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Bivalirudin as compared to unfractionated heparin among patients undergoing coronary angioplasty - A meta-analyis of randomised trials

Journal: Thrombosis and Haemostasis
ISSN: 0340-6245
DOI: http://dx.doi.org/10.1160/TH09-05-0287
Issue: 2009: 102/3 (Sep) pp. 421-610
Pages: 428-436

Bivalirudin as compared to unfractionated heparin among patients undergoing coronary angioplasty - A meta-analyis of randomised trials

Giuseppe De Luca; Ettore Cassetti; Monica Verdoia; Paolo Marino

Division of Cardiology, Maggiore della Carità Hospital, Eastern Piedmont University A. Avogadro, Novara, Italy

Keywords

Acute Myocardial Infarction, Clinical trials, Antithrombin, direct antithrombin agents, Bivalirudin, coronary angioplasty

Summary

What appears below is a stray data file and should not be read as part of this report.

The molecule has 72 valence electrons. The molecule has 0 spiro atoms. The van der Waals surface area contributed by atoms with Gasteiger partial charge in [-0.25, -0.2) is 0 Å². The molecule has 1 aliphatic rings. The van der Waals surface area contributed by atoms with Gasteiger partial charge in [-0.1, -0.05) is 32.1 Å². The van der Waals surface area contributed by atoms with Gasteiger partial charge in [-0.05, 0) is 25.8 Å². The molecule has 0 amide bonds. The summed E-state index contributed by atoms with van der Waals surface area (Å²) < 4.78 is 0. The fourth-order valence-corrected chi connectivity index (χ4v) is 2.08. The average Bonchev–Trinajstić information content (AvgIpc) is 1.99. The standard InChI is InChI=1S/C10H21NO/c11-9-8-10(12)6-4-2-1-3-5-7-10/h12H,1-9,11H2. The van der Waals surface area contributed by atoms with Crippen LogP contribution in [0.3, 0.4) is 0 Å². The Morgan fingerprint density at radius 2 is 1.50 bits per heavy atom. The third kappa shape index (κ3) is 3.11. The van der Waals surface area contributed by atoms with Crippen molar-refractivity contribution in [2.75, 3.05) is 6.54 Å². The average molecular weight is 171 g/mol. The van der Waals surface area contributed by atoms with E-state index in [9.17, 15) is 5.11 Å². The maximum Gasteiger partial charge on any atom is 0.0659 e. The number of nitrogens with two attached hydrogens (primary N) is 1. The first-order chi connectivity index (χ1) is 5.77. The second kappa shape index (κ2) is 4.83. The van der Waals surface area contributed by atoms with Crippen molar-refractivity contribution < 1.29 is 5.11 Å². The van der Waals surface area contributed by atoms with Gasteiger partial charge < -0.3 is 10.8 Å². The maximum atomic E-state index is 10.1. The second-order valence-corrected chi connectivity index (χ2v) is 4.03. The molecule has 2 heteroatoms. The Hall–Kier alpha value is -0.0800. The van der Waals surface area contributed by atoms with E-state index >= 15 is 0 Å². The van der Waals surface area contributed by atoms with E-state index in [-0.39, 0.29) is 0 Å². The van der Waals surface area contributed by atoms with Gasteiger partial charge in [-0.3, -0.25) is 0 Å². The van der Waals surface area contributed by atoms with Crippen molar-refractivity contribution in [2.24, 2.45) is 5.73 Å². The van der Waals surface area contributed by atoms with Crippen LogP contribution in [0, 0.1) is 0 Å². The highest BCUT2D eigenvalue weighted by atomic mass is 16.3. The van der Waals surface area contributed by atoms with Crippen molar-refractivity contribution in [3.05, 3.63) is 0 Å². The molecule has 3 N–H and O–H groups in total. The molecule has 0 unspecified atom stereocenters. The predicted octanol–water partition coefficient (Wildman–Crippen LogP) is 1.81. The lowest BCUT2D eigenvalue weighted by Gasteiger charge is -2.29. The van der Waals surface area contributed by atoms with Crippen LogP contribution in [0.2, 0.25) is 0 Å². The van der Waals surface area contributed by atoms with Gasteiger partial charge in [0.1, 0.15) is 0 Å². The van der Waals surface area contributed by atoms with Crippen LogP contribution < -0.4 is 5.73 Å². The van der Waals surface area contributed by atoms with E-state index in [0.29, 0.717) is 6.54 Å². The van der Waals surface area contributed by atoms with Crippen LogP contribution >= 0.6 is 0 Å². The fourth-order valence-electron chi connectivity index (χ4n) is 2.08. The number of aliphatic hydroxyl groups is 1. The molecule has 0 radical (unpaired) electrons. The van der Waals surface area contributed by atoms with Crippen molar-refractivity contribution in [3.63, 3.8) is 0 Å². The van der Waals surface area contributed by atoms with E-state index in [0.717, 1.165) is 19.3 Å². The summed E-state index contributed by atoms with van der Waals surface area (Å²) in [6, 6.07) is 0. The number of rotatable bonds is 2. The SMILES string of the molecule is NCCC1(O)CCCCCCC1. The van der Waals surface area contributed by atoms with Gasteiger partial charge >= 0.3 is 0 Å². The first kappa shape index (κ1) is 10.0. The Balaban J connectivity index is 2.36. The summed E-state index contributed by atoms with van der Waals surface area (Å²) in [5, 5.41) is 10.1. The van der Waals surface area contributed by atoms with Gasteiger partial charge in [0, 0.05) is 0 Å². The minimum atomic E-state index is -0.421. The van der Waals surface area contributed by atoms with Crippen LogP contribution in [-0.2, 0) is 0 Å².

It has been shown that bleeding complications are associated with higher mortality rates among patients undergoing coronary angioplasty. Due to its properties, bivalirudin may provide benefits in terms of bleeding and thrombotic complications as compared to unfractionated heparin (UFH). The aim of the current study was to perform a meta-analysis of randomised trials to evaluate whether bivalirudin might offer benefits in terms of mortality as compared to UFH. We obtained results from all randomised trials evaluating the benefits of adjunctive bivalirudin as compared to UFH with or without Gp IIb-IIIa inhibitors among patients undergoing coronary angioplasty. The literature was scanned by formal searches of electronic databases (MEDLINE and CENTRAL) from January 1990 to October 2008. The following keywords were used: randomised trial, coronary angioplasty, stent, reperfusion, primary angioplasty, bivalirudin, direct thrombin inhibitors, hirulog. Primary endpoint was mortality. Secondary endpoint was infarction. Safety endpoint was the risk of major bleeding complications. No language restriction was applied.A total of nine randomised trials were included in the metaanalysis, with 15655 patients randomised to bivalirudin and 13104 patients randomised to UFH. We did not observe any difference in mortality between bivalirudin and UFH (1.73% vs 1.67%, p = 0.15) without any relationship between the baseline risk of mortality (r = 0.17, p = 0.71) or the reduction in major bleeding complications (r = –0.29, p = 0.53) and the benefits in mortality with bivalirudin. A trend in higher risk of myocardial infarction was observed with bivalirudin (6.9% vs 5.9%, p = 0.07, p het = 0.65). Bivalirudin was associated with a significant reduction in major bleeding complications (1.7% vs 3.4%, p < 0.0001), as compared to UFH. This meta-analysis shows that among patients undergoing coronary angioplasty, bivalirudin is associated with significant reduction in major bleeding complications. However, these benefits did not translate into benefits in mortality, with even a trend in higher risk of myocardial infarction.

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